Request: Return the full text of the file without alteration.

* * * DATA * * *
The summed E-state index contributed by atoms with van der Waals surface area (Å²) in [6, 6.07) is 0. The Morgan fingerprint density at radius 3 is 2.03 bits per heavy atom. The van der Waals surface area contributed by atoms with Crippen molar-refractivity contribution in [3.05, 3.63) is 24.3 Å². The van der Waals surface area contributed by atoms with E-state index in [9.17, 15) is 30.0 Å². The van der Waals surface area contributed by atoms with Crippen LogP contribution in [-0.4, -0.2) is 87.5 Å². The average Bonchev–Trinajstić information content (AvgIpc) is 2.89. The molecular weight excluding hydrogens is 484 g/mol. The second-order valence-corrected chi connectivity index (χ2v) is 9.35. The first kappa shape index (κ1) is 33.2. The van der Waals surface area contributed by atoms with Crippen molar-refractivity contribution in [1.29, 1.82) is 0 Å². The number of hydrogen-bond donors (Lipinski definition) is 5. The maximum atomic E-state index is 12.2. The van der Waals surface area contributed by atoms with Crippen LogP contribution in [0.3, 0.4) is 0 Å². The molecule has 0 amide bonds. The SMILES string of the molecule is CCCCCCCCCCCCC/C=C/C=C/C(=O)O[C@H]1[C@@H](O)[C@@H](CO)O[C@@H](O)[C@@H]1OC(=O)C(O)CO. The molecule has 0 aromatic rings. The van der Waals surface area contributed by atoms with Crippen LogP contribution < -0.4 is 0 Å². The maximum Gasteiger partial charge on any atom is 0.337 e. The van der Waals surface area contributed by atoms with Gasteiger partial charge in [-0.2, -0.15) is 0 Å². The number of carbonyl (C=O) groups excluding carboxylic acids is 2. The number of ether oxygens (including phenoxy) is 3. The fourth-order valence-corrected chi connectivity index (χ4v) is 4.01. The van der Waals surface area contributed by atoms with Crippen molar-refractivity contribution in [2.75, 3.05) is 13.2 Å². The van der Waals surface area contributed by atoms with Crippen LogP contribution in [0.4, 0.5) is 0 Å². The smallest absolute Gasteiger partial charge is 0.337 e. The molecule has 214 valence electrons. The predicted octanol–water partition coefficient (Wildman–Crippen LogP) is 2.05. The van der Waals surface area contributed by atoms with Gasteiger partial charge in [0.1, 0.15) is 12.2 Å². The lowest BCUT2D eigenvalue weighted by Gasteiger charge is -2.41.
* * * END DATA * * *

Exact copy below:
The summed E-state index contributed by atoms with van der Waals surface area (Å²) in [6, 6.07) is 0. The Morgan fingerprint density at radius 3 is 2.03 bits per heavy atom. The van der Waals surface area contributed by atoms with Crippen molar-refractivity contribution in [3.05, 3.63) is 24.3 Å². The van der Waals surface area contributed by atoms with E-state index in [9.17, 15) is 30.0 Å². The van der Waals surface area contributed by atoms with Crippen LogP contribution in [-0.4, -0.2) is 87.5 Å². The average Bonchev–Trinajstić information content (AvgIpc) is 2.89. The molecular weight excluding hydrogens is 484 g/mol. The second-order valence-corrected chi connectivity index (χ2v) is 9.35. The first kappa shape index (κ1) is 33.2. The van der Waals surface area contributed by atoms with Crippen molar-refractivity contribution in [1.29, 1.82) is 0 Å². The number of hydrogen-bond donors (Lipinski definition) is 5. The maximum atomic E-state index is 12.2. The van der Waals surface area contributed by atoms with Crippen LogP contribution in [0.3, 0.4) is 0 Å². The molecule has 0 amide bonds. The SMILES string of the molecule is CCCCCCCCCCCCC/C=C/C=C/C(=O)O[C@H]1[C@@H](O)[C@@H](CO)O[C@@H](O)[C@@H]1OC(=O)C(O)CO. The molecule has 0 aromatic rings. The van der Waals surface area contributed by atoms with Crippen LogP contribution < -0.4 is 0 Å². The maximum Gasteiger partial charge on any atom is 0.337 e. The van der Waals surface area contributed by atoms with Gasteiger partial charge in [-0.2, -0.15) is 0 Å². The number of carbonyl (C=O) groups excluding carboxylic acids is 2. The number of ether oxygens (including phenoxy) is 3. The fourth-order valence-corrected chi connectivity index (χ4v) is 4.01. The van der Waals surface area contributed by atoms with Crippen molar-refractivity contribution in [2.75, 3.05) is 13.2 Å². The van der Waals surface area contributed by atoms with Crippen LogP contribution in [0.4, 0.5) is 0 Å². The smallest absolute Gasteiger partial charge is 0.337 e. The molecule has 214 valence electrons. The predicted octanol–water partition coefficient (Wildman–Crippen LogP) is 2.05. The van der Waals surface area contributed by atoms with Gasteiger partial charge in [0.1, 0.15) is 12.2 Å². The lowest BCUT2D eigenvalue weighted by Gasteiger charge is -2.41.